Power Toothpaste: Caffeinated Toothpaste


Power Toothpaste is caffeinated toothpaste, which contains 67.4mg of caffeine per milliliter. A milliliter is the recommended amount of toothpaste they suggest you use per brush. The caffeine is intended to be absorbed through the tissues in your mouth (your sublingual space, gums, tongue, and cheeks.)

While they haven’t done any clinical studies to measure how much caffeine is absorbed in this way, even if you were to absorb all 67.4mg from your brushing, you would not, as they claim, be energized “like a cup of coffee.” A twenty-ounce coffee at most coffee shops contains between 300-500 mg of caffeine, depending on what beans are used and how it’s brewed.

It’s easy to brew coffee at home, for that matter, or to buy caffeine supplements if you don’t like coffee. But comparing apples and oranges in an attempt to sell bananas is just a small part of the situation we’re in, here, hurtling through the vacuum of space.

Carbage Can: Origins


As I’ve noted before, there are some products where it’s obvious the creator thought of the name before creating the product, and Carbage Can is one of those.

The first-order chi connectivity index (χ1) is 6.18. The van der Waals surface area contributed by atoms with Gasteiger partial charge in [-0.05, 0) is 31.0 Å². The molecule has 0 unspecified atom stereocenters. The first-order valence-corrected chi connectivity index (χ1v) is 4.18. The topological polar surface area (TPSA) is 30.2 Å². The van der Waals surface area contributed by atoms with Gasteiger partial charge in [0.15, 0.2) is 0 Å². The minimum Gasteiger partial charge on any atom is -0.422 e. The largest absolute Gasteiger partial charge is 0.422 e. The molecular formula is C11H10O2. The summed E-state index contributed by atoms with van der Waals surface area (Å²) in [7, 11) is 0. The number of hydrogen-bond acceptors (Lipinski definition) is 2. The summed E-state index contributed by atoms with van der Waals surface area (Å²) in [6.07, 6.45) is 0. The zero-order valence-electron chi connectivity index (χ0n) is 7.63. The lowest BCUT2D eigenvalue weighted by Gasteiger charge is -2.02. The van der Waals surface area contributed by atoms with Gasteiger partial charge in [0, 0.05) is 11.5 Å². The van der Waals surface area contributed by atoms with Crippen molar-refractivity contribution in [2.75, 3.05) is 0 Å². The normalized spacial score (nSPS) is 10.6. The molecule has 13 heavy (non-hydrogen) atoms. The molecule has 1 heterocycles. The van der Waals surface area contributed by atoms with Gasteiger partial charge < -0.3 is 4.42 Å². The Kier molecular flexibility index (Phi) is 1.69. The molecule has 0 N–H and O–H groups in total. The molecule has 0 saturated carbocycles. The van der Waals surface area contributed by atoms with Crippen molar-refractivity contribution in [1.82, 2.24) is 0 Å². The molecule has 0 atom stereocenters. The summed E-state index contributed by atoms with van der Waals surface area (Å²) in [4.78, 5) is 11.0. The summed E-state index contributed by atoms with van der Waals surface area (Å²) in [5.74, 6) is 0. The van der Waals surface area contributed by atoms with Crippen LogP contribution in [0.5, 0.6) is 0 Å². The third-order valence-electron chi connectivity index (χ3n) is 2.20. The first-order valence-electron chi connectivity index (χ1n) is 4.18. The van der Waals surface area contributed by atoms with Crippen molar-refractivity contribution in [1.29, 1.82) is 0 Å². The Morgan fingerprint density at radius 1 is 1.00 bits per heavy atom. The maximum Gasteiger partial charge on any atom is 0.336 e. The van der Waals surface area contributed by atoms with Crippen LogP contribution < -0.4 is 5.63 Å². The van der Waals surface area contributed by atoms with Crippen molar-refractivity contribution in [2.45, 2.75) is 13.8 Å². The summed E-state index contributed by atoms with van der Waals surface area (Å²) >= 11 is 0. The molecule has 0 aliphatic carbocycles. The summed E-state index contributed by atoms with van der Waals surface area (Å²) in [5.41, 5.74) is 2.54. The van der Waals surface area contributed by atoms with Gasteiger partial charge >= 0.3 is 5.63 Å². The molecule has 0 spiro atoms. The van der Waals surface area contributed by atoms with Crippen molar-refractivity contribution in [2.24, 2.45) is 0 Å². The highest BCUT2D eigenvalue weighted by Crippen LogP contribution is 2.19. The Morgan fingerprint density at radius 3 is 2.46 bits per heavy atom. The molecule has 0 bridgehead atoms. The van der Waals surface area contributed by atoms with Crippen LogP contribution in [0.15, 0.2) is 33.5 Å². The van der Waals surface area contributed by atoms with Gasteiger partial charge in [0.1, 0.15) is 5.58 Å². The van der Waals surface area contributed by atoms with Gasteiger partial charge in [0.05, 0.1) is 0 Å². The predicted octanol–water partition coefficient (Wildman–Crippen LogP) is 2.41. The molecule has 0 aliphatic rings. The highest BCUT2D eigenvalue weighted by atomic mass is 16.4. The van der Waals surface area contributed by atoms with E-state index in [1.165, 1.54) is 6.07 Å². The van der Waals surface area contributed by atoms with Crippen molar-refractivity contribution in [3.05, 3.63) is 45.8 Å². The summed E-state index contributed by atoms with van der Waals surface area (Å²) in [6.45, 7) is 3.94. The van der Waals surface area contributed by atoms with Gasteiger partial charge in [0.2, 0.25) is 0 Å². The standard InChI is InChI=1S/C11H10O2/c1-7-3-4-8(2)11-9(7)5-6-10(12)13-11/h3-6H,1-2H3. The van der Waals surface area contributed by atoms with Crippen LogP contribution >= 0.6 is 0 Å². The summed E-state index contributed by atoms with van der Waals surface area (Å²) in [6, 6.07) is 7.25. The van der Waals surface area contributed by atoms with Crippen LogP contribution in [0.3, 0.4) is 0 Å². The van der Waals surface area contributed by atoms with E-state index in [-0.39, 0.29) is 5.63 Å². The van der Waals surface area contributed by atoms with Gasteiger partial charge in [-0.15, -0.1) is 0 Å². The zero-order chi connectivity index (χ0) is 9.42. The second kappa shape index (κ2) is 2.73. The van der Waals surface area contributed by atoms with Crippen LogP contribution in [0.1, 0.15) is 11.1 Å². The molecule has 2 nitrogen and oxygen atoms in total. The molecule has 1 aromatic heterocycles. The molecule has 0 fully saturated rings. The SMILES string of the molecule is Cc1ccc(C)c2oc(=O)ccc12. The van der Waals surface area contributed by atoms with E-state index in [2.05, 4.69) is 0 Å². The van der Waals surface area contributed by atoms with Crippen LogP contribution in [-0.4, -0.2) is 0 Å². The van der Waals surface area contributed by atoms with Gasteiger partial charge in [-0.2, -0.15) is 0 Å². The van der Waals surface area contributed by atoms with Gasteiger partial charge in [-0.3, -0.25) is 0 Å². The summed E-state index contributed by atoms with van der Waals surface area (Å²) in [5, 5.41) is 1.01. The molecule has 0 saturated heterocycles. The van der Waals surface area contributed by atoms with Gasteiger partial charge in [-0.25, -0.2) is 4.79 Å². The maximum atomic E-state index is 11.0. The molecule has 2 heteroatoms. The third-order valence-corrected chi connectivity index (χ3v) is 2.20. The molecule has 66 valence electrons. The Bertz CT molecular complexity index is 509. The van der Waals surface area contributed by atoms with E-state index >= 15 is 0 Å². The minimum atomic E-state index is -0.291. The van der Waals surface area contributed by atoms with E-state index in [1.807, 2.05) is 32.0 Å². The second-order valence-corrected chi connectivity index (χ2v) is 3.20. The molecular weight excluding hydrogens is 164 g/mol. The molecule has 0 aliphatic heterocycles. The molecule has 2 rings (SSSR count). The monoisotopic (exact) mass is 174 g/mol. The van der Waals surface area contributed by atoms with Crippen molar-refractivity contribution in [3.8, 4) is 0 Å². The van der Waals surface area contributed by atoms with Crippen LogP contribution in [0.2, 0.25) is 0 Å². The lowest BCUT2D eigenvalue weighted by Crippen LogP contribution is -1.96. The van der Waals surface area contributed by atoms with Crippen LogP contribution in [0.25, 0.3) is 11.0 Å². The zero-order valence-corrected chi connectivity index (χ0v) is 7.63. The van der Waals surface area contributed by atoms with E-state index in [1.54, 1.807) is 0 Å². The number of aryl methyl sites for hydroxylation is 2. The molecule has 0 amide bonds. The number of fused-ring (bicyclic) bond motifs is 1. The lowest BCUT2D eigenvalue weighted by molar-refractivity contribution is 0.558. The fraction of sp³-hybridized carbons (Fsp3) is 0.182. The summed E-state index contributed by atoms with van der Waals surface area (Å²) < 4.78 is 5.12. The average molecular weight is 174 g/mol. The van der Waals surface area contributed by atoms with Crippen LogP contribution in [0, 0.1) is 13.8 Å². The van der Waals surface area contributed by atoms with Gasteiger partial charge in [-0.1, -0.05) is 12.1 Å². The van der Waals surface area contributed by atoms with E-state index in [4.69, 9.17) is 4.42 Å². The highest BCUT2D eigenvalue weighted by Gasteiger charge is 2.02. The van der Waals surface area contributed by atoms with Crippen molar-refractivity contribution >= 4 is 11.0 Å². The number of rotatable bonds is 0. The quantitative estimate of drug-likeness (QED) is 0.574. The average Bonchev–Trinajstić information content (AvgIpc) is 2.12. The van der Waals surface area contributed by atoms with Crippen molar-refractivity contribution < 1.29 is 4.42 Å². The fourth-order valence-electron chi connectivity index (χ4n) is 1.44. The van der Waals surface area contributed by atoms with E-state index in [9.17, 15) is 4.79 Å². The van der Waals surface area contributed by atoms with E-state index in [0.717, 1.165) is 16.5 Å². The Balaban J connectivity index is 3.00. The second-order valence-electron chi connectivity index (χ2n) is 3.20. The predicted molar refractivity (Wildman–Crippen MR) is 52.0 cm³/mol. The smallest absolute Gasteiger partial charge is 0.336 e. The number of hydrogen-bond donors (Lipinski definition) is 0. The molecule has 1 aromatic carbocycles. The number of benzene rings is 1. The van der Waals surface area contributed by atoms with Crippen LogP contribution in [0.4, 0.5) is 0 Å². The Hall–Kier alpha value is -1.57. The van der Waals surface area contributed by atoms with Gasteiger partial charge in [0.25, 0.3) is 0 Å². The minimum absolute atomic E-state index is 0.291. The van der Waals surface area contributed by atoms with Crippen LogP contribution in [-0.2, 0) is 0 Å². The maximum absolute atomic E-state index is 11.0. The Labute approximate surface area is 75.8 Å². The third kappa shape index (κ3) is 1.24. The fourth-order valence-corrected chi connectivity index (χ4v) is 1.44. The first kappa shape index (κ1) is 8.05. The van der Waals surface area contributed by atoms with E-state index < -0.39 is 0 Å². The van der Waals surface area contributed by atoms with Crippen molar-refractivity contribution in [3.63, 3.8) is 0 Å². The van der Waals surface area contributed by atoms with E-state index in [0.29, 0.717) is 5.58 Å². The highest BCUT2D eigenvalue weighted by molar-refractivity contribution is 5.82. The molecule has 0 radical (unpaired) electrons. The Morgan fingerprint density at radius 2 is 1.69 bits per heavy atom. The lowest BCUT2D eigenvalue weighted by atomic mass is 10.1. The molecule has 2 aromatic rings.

Cryptocurrency t-shirts


Bitcoin, somehow, keeps increasing in value, and along with it, alternate currencies are capturing billions of dollars of wealth. Now that it’s regularly being covered in the mainstream media, and the average person understands it’s worth a shitload of money (if you can convert it back to dollars, which is more difficult than it seems) it’s dumber than ever to wear cryptocurrency shirts. (See this case of a guy who was kidnapped and had $1,800,000 worth of Bitcoin stolen at gunpoint.)

“Crypto Millionaire” is an obvious one, because it literally begs someone to steal your money, but the “99 Problems But My Bitcoin Ain’t One” shirt isn’t much better. And “Bitcoin Whale” literally means “I have a shitload of Bitcoin.” More obvious even than Bitcoin Whale is “I bought before it reached $10.000.”

Tangentially, the “Jesus Loves Bitcoin” shirt, while not an overt advertisement for your crypto-wealth, is only for people who never heard what Jesus did to the moneychangers.

Anyway, if you get biffed over the head with a rock in a sock while you’re waiting for your UberX, and someone steals your Monero, Ripple, or Ethereum by forcing you to authenticate a currency transfer, as this shirt says, “told ya.”

TWTFS is a participant in the Amazon Services LLC Associates Program, an affiliate advertising program designed to provide a means for sites to earn advertising fees by advertising and linking to amazon.com. We are not affiliated with the manufacturers whose products appear on TWTFS.

Contact drew at drew@toothpastefordinner.com or tweet him @TWTFSale.